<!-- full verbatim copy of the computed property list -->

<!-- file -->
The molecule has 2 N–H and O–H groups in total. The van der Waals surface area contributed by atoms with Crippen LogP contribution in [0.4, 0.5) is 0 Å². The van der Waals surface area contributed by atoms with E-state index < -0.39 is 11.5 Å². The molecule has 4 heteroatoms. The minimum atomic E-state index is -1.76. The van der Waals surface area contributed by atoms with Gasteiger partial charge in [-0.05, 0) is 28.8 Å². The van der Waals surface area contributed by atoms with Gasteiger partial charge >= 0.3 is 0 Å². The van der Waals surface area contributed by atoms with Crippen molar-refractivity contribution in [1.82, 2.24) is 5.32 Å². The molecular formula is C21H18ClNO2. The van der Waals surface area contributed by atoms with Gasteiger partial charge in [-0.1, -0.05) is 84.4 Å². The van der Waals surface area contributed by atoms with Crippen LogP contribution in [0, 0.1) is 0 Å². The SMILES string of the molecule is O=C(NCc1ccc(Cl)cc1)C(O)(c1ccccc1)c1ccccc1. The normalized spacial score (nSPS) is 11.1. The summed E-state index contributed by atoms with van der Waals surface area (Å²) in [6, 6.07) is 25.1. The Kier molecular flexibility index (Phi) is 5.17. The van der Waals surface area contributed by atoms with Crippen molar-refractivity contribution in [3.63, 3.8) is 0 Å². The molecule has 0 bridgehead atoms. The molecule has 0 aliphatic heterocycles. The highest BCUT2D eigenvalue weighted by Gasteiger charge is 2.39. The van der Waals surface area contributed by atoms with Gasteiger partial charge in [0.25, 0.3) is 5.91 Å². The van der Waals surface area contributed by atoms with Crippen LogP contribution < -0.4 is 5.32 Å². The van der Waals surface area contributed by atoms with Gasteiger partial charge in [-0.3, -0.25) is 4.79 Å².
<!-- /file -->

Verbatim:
The molecule has 2 N–H and O–H groups in total. The van der Waals surface area contributed by atoms with Crippen LogP contribution in [0.4, 0.5) is 0 Å². The van der Waals surface area contributed by atoms with E-state index < -0.39 is 11.5 Å². The molecule has 4 heteroatoms. The minimum atomic E-state index is -1.76. The van der Waals surface area contributed by atoms with Gasteiger partial charge in [-0.05, 0) is 28.8 Å². The van der Waals surface area contributed by atoms with Gasteiger partial charge >= 0.3 is 0 Å². The van der Waals surface area contributed by atoms with Crippen molar-refractivity contribution in [1.82, 2.24) is 5.32 Å². The molecular formula is C21H18ClNO2. The van der Waals surface area contributed by atoms with Gasteiger partial charge in [-0.1, -0.05) is 84.4 Å². The van der Waals surface area contributed by atoms with Crippen LogP contribution in [0, 0.1) is 0 Å². The SMILES string of the molecule is O=C(NCc1ccc(Cl)cc1)C(O)(c1ccccc1)c1ccccc1. The normalized spacial score (nSPS) is 11.1. The summed E-state index contributed by atoms with van der Waals surface area (Å²) in [6, 6.07) is 25.1. The Kier molecular flexibility index (Phi) is 5.17. The van der Waals surface area contributed by atoms with Crippen molar-refractivity contribution in [3.63, 3.8) is 0 Å². The molecule has 0 bridgehead atoms. The molecule has 0 aliphatic heterocycles. The highest BCUT2D eigenvalue weighted by Gasteiger charge is 2.39. The van der Waals surface area contributed by atoms with Gasteiger partial charge in [0.25, 0.3) is 5.91 Å². The van der Waals surface area contributed by atoms with Crippen LogP contribution < -0.4 is 5.32 Å². The van der Waals surface area contributed by atoms with Gasteiger partial charge in [-0.3, -0.25) is 4.79 Å².